Emily Dick­in­son, baker

You knew Emily Dick­in­son wrote a de­cent poem in her day and didn’t get out much, writes Alecia Sim­monds, but have you tried her cakes?

Gourmet Traveller (Australia) - - Contents -

You knew Emily Dick­in­son wrote a de­cent poem in her day, but have you tried her cakes?

If his­tory is a di­a­logue be­tween past and pre­sent, then his­tor­i­cal recipes are like love let­ters be­tween strangers across time.

Cook­ing is a way of com­muning with the dead. Recipes are passed on like fam­ily heir­looms and time col­lapses with each lick of the cook­ing bowl; we mix and stir our way back to the re­as­sur­ing rhythms of child­hood. I’ve been trans­ported to my late-nanna’s home with a whiff of cloves, and some­times fancy

I’ve seen her rise spectre-like from the dust of bran and cin­na­mon. It’s for this rea­son that I leapt at the op­por­tu­nity to bake 19th-cen­tury poet Emily Dick­in­son’s desserts – not be­cause we were re­lated, but be­cause shar­ing her food felt de­li­ciously in­ti­mate. If his­tory is a di­a­logue be­tween past and pre­sent, then his­tor­i­cal recipes are like love let­ters be­tween strangers across time. And the recipes left by these cooks from the past com­prise an archive of the palate.

Of course, I ini­tially had no idea of Dick­in­son’s mas­tery of the oven. I knew her to be that mono­lith­i­cally se­ri­ous woman with per­fectly parted hair who com­posed reams of po­etry (1,800 po­ems to be ex­act) while strid­ing mood­ily across a win­try New Eng­land land­scape. We first met when I was an angst-rid­den teenager sit­ting my Higher School Cer­tifi­cate and

I fell for her hym­nal rhythms, her med­i­ta­tions on mor­tal­ity and her un­ruly gram­mar. It made no sense to think of her as a baker: her verse was un­la­dy­like, she re­fused mar­riage and chil­dren – the only re­spectable vo­ca­tion for 19th-cen­tury women – and she with­drew al­most en­tirely from so­cial life from her mid-20s, mak­ing her one of lit­er­a­ture’s most fa­mous recluses.

And yet in her life­time Dick­in­son was more fa­mous for her bak­ing than her po­etry. She won sec­ond prize at the 1856 Amherst Cat­tle Show, in Mas­sachusetts, for her In­dian and rye loaf; her father ap­par­ently ap­proved of no bread other than hers, and friends fre­quently re­ceived ginger­bread. She would bake lit­tle oval cakes at her home­stead in Amherst, and then lower them in a bread bas­ket from her win­dow to the chil­dren be­low. Dick­in­son’s recipes, like her po­etry, were scrib­bled on the back of shop­ping dock­ets and old choco­late wrap­pers – her time­less words writ­ten on life’s pa­pery de­tri­tus.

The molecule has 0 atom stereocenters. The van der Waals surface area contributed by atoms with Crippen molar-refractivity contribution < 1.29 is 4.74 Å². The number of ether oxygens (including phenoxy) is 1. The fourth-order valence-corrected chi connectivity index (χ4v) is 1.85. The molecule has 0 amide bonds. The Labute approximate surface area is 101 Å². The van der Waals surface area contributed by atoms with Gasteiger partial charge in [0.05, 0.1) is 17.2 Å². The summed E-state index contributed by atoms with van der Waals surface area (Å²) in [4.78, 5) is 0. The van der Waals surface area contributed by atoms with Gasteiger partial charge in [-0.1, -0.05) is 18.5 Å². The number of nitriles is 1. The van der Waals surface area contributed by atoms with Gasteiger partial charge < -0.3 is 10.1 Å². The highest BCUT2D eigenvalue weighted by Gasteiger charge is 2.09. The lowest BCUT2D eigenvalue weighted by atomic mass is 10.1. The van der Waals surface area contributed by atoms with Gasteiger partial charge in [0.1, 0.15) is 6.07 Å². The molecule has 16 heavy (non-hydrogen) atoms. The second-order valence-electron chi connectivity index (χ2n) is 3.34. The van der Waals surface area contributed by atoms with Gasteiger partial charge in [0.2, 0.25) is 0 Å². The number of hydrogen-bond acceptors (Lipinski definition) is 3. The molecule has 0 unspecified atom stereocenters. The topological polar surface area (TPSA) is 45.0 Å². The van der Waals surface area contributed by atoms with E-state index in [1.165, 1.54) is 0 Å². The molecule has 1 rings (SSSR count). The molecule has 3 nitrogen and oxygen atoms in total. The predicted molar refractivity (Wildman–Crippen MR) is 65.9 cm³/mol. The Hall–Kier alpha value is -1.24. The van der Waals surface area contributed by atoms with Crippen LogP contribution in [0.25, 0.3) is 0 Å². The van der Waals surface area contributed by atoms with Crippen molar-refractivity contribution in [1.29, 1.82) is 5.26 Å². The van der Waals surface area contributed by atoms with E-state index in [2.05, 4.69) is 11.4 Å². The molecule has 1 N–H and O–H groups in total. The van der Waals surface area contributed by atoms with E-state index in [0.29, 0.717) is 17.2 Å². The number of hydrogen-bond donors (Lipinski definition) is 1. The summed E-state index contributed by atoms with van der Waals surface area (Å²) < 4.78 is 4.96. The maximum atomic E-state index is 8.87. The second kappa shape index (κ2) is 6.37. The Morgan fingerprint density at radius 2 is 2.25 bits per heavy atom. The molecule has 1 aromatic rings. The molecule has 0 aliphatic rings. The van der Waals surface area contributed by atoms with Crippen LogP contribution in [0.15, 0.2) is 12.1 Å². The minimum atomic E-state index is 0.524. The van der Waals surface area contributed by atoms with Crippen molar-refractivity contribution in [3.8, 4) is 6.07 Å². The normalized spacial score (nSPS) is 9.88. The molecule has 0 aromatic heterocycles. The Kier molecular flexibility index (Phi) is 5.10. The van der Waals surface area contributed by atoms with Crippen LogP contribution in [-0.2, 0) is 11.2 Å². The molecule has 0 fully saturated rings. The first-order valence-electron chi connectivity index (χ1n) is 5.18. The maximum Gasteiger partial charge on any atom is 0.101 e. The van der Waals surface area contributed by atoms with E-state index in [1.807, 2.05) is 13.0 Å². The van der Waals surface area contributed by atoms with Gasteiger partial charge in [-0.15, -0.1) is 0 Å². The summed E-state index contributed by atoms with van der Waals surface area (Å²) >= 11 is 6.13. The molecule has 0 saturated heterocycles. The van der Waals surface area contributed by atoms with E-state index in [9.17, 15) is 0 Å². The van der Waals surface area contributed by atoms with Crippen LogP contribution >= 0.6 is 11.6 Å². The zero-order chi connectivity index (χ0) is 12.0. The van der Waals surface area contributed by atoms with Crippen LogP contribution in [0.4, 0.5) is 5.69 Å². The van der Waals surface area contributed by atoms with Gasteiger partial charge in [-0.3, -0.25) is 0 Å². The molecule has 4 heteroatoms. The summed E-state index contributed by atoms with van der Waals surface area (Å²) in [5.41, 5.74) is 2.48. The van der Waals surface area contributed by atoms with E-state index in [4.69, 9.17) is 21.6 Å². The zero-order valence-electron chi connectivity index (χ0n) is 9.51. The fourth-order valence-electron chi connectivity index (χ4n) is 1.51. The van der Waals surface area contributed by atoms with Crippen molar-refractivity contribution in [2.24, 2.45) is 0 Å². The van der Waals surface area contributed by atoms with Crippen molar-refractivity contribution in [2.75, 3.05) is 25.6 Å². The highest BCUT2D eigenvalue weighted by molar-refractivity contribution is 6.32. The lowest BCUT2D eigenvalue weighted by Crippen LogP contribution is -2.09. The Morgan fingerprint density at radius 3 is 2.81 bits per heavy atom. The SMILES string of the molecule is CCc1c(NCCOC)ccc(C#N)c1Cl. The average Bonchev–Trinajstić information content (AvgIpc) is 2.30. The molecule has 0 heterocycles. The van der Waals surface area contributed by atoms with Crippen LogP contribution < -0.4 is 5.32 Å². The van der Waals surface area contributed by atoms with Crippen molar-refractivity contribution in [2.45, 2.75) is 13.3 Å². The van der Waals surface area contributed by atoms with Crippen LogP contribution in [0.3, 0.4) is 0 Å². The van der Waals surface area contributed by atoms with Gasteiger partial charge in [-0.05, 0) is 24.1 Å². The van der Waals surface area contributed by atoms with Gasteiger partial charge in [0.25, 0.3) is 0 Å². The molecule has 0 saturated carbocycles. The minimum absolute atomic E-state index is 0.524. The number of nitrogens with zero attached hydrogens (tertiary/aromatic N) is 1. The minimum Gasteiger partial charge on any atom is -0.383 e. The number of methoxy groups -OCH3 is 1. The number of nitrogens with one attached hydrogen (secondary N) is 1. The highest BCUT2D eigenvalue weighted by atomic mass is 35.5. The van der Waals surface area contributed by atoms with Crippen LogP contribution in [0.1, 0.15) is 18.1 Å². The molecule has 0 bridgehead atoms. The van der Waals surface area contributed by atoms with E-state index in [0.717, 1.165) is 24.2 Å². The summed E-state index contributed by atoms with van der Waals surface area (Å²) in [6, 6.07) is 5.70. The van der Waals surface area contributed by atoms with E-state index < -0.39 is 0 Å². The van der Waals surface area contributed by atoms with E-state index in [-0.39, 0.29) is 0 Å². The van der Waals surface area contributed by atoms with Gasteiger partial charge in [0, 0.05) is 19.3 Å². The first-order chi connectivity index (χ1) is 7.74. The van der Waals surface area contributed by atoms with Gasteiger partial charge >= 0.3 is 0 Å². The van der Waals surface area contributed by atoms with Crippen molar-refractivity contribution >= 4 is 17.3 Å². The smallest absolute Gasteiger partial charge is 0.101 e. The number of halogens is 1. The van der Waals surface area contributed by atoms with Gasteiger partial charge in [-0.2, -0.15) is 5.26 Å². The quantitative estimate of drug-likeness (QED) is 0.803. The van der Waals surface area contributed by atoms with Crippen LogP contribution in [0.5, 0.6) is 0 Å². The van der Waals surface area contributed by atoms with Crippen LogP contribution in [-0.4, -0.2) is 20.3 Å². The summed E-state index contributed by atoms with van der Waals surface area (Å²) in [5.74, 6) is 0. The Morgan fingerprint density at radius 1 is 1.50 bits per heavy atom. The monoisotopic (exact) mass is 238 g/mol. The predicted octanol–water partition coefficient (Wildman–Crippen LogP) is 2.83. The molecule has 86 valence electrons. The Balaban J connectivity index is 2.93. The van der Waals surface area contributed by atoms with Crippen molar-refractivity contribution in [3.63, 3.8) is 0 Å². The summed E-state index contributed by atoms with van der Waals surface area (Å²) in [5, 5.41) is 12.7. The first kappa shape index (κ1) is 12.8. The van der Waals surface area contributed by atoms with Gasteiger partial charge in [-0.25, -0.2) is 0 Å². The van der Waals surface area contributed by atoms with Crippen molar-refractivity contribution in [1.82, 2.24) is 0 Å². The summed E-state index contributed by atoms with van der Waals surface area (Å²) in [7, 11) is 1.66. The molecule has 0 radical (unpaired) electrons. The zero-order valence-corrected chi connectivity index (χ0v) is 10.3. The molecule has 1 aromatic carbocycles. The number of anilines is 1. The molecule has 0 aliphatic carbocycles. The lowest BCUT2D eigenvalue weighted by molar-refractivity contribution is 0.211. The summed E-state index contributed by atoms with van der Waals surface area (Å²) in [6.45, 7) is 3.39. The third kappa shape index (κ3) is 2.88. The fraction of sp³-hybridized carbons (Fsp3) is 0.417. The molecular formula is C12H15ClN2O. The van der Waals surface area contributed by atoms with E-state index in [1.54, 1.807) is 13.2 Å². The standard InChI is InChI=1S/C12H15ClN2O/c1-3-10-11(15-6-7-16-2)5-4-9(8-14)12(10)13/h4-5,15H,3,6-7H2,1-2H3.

I un­der­took the task of bak­ing one of Dick­in­son’s recipes with rev­er­ence. I felt drawn to her black cake be­cause of a lovely con­ver­sa­tion I read about be­tween Dick­in­son and her friend Thomas Hig­gin­son. “Peo­ple must have pud­dings,” he re­ported her say­ing “very dream­ily”; he said she spoke of them “as if they were comets”.

A tran­scen­dent pud­ding it would be. My vi­sion was to source the in­gre­di­ents, ban­ish my part­ner from the house, shut the blinds and sub­mit to the alchemy of bak­ing – that mys­ti­cal trans­for­ma­tion of brit­tle com­mands into syrupy cake drip­ping with mo­lasses and bliss. I would glide be­tween mix­ing bowl, oven and po­etry book while com­poser Ju­dith Weir’s cho­rus of ce­les­tial so­pra­nos would sing me “Moon and Star”, a score in­spired by Dick­in­son’s poem “Ah, Moon – and Star!”

I first re­alised that all was not as it should be when my shop­ping bas­ket seemed un­duly heavy. “Thir­teen eggs?” I mar­velled to my­self. “Six cups of su­gar!” I reached into the fridge for three blocks of un­salted but­ter, tal­ly­ing the grams in my head with alarm.

Still, in spite of this Amer­i­can fat­ti­ness, the rest of the recipe (an adap­ta­tion of the orig­i­nal that I’d found in a cook­book by Mary­land baker Margery K Fried­man) looked su­perb – a cor­nu­copia of dried pear, cur­rants, raisins, apri­cots, dates and prunes lux­u­ri­at­ing in brandy.

Things con­tin­ued to go awry – when I ar­rived home I found that none of my very large bowls seemed quite large enough. As I put the elec­tric beat­ers on low, the heavy mix­ture, spiced with mace, ground cloves and car­damom, brimmed and spilled over, splat­ter­ing the kitchen. The so­pra­nos be­came shrill, my fin­gers ir­ri­tat­ingly sticky, the po­etry book fouled with but­ter and my pa­tience – so nec­es­sary to bak­ing – was gone. Dick­in­son and I were not com­muning, we were feud­ing. I stomped back to my com­puter to check the recipe and scrolled down the page un­til I saw a line that read “Serv­ings: 60”.

Why would a recluse cre­ate a recipe for 60? A com­mu­nal town din­ner af­ter the Amherst Cat­tle Show? Dessert for a mid­night coven of po­et­esses? Treats for do­mes­tic ser­vants? Se­cret glut­tony? We may never know, but af­ter mak­ing four cakes I can tes­tify that this black cake is, to use Dick­in­son’s words, a glory. It’s less fruit cake than sticky date pud­ding; the mo­lasses bub­bles be­neath the sur­face with a bright sesame glow and the prunes and dates swell, burst and caramelise. And for all the frus­tra­tions one may en­counter when un­wit­tingly bak­ing for half of Amherst, there’s still some­thing mag­i­cal about breath­ing in the same spicy scents as an im­mor­tal poet, in mea­sur­ing, stir­ring, beat­ing and driz­zling as she must have done, and in col­laps­ing cen­turies to eat to­gether across time.

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